While there won’t be any relief from the heat on the way, Thursday afternoon will feature lots of sunshine.

Dewpoint temperatures are forecasted to drop, but these really won’t until after 5 p.m., so the concept
that it’ll be “turning less humid” later Thursday is technically correct, but probably it isn’t a point worth driving home
too hard.

After a brief shower Wednesday morning, the sun did manage to come out for several hours for the Fourth of July holiday, as anticipated. High temperatures just about everywhere but at the beaches were in the upper 90s (even 100 at the Inner Harbor), which is something else we had anticipated. But potent thunderstorms which eventually developed over much of New England, as well as in the Poconos Wednesday afternoon, took quite a while to drift to the south and east early Wednesday night. Therefore, even though the big fireworks displays in most cities along the I-95 corridor went off without a hitch, the time frame when most of the showers and thunderstorms occurred wasn’t between 4 and 8 p.m. but instead mostly between 7 and 11 p.m.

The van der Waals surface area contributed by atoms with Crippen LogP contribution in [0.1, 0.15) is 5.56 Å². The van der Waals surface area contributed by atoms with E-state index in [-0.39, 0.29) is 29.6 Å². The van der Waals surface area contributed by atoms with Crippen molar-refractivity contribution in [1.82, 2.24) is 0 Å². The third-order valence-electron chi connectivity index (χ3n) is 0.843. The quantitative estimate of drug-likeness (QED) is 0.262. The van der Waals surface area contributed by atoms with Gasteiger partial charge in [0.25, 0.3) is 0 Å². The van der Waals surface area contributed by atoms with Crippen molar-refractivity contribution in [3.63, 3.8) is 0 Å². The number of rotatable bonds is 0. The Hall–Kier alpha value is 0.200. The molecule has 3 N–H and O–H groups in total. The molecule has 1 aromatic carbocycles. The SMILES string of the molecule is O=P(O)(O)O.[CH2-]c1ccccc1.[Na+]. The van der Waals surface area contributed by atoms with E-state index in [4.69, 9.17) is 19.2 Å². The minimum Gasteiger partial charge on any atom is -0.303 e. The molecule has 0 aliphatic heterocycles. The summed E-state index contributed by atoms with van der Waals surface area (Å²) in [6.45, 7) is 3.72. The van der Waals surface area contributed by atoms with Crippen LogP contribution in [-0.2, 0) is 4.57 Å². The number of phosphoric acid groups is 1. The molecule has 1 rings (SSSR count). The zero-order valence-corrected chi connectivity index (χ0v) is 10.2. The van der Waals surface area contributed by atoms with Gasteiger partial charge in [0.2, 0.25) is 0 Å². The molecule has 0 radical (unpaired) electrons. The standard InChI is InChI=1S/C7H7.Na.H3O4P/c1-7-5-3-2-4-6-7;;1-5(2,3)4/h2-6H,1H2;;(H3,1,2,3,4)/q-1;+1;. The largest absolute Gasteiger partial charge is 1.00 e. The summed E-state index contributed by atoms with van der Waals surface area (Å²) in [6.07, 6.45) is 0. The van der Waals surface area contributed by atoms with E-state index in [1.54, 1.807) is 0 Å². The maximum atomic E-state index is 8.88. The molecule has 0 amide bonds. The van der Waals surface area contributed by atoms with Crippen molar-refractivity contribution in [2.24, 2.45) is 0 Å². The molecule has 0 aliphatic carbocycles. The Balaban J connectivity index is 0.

There were also some “renegade cells” that persisted until after 3 a.m. in southern Maryland and eastern Virginia, which most likely was the direct result of convection that fired up along old outflow boundaries of previous thunderstorms. The bottom line is the timing aspect of the thunderstorms Wednesday night could have been better, but the end result is still going to be the same.

As a ridge of high pressure maintains the drier air Thursday and into Friday, most lows will wind up in the 60s or the
lower 70s under a mostly clear sky, and then we’re in for another “surge” of even hotter and more humid air Saturday. While most temperatures on Friday afternoon will be in the 90s (with the hottest locations being those south of the Mason-Dixon Line), there will be some thermometers Saturday reaching the triple-digits along the I-95 corridor.


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